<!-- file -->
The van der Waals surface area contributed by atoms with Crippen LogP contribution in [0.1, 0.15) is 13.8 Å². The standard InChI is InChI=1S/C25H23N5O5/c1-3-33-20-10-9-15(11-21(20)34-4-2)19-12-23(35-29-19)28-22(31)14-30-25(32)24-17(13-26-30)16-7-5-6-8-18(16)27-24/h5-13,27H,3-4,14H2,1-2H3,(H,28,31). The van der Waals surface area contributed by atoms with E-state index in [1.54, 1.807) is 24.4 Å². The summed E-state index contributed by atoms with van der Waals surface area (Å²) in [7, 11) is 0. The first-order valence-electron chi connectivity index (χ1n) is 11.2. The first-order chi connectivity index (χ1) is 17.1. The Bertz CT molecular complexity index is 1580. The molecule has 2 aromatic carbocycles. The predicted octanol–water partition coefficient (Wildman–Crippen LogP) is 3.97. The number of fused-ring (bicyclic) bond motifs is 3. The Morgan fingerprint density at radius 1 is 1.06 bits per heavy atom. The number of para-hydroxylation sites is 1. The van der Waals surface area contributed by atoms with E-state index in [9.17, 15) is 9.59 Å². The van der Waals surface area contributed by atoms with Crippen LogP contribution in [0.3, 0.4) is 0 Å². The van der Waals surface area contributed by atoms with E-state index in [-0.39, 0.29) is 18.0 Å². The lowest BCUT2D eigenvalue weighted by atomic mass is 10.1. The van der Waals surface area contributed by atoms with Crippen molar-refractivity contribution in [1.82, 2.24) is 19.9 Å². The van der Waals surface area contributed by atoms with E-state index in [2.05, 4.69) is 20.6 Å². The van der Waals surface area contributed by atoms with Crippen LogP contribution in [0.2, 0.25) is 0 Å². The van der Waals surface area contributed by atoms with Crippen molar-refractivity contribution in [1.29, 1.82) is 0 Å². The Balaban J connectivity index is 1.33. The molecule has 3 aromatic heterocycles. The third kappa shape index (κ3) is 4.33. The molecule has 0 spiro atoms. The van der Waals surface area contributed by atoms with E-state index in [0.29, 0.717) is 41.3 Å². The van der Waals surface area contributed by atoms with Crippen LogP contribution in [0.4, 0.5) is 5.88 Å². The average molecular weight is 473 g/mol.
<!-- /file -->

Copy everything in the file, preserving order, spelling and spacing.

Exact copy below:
The van der Waals surface area contributed by atoms with Crippen LogP contribution in [0.1, 0.15) is 13.8 Å². The standard InChI is InChI=1S/C25H23N5O5/c1-3-33-20-10-9-15(11-21(20)34-4-2)19-12-23(35-29-19)28-22(31)14-30-25(32)24-17(13-26-30)16-7-5-6-8-18(16)27-24/h5-13,27H,3-4,14H2,1-2H3,(H,28,31). The van der Waals surface area contributed by atoms with E-state index in [1.54, 1.807) is 24.4 Å². The summed E-state index contributed by atoms with van der Waals surface area (Å²) in [7, 11) is 0. The first-order valence-electron chi connectivity index (χ1n) is 11.2. The first-order chi connectivity index (χ1) is 17.1. The Bertz CT molecular complexity index is 1580. The molecule has 2 aromatic carbocycles. The predicted octanol–water partition coefficient (Wildman–Crippen LogP) is 3.97. The number of fused-ring (bicyclic) bond motifs is 3. The Morgan fingerprint density at radius 1 is 1.06 bits per heavy atom. The number of para-hydroxylation sites is 1. The van der Waals surface area contributed by atoms with E-state index in [9.17, 15) is 9.59 Å². The van der Waals surface area contributed by atoms with Crippen LogP contribution in [0.3, 0.4) is 0 Å². The van der Waals surface area contributed by atoms with E-state index in [-0.39, 0.29) is 18.0 Å². The lowest BCUT2D eigenvalue weighted by atomic mass is 10.1. The van der Waals surface area contributed by atoms with Crippen molar-refractivity contribution in [1.82, 2.24) is 19.9 Å². The van der Waals surface area contributed by atoms with E-state index in [2.05, 4.69) is 20.6 Å². The van der Waals surface area contributed by atoms with Crippen LogP contribution in [0.2, 0.25) is 0 Å². The van der Waals surface area contributed by atoms with Crippen molar-refractivity contribution in [1.29, 1.82) is 0 Å². The Balaban J connectivity index is 1.33. The molecule has 3 aromatic heterocycles. The third kappa shape index (κ3) is 4.33. The molecule has 0 spiro atoms. The van der Waals surface area contributed by atoms with E-state index in [0.29, 0.717) is 41.3 Å². The van der Waals surface area contributed by atoms with Crippen LogP contribution in [0.4, 0.5) is 5.88 Å². The average molecular weight is 473 g/mol.